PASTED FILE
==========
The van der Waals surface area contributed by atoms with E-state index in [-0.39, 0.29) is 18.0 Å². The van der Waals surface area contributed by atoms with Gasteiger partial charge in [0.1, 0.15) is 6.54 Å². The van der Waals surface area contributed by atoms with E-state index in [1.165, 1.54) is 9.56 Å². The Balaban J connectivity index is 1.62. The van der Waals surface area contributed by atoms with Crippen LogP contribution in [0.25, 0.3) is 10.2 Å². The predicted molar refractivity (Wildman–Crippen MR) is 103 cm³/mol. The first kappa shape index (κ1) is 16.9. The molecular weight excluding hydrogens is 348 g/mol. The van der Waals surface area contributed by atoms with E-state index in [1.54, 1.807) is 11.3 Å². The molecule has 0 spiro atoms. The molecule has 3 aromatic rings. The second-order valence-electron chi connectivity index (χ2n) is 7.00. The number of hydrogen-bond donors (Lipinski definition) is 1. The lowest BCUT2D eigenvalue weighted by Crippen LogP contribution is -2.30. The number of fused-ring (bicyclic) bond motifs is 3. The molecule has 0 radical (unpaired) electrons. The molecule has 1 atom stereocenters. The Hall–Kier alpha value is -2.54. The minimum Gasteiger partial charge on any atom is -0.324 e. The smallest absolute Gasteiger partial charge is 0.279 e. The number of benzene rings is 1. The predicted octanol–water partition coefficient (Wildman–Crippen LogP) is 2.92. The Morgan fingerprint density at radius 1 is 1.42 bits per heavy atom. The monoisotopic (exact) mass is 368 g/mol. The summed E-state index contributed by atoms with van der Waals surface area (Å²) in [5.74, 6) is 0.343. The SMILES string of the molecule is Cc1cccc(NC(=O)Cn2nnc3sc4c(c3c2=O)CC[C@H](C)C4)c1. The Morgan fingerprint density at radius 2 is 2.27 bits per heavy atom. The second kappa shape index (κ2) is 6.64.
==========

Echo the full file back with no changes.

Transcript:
The van der Waals surface area contributed by atoms with E-state index in [-0.39, 0.29) is 18.0 Å². The van der Waals surface area contributed by atoms with Gasteiger partial charge in [0.1, 0.15) is 6.54 Å². The van der Waals surface area contributed by atoms with E-state index in [1.165, 1.54) is 9.56 Å². The Balaban J connectivity index is 1.62. The van der Waals surface area contributed by atoms with Crippen LogP contribution in [0.25, 0.3) is 10.2 Å². The predicted molar refractivity (Wildman–Crippen MR) is 103 cm³/mol. The first kappa shape index (κ1) is 16.9. The molecular weight excluding hydrogens is 348 g/mol. The van der Waals surface area contributed by atoms with E-state index in [1.54, 1.807) is 11.3 Å². The molecule has 0 spiro atoms. The molecule has 3 aromatic rings. The second-order valence-electron chi connectivity index (χ2n) is 7.00. The number of hydrogen-bond donors (Lipinski definition) is 1. The lowest BCUT2D eigenvalue weighted by Crippen LogP contribution is -2.30. The number of fused-ring (bicyclic) bond motifs is 3. The molecule has 0 radical (unpaired) electrons. The molecule has 1 atom stereocenters. The Hall–Kier alpha value is -2.54. The minimum Gasteiger partial charge on any atom is -0.324 e. The smallest absolute Gasteiger partial charge is 0.279 e. The number of benzene rings is 1. The predicted octanol–water partition coefficient (Wildman–Crippen LogP) is 2.92. The Morgan fingerprint density at radius 1 is 1.42 bits per heavy atom. The monoisotopic (exact) mass is 368 g/mol. The summed E-state index contributed by atoms with van der Waals surface area (Å²) in [5.74, 6) is 0.343. The SMILES string of the molecule is Cc1cccc(NC(=O)Cn2nnc3sc4c(c3c2=O)CC[C@H](C)C4)c1. The Morgan fingerprint density at radius 2 is 2.27 bits per heavy atom. The second kappa shape index (κ2) is 6.64.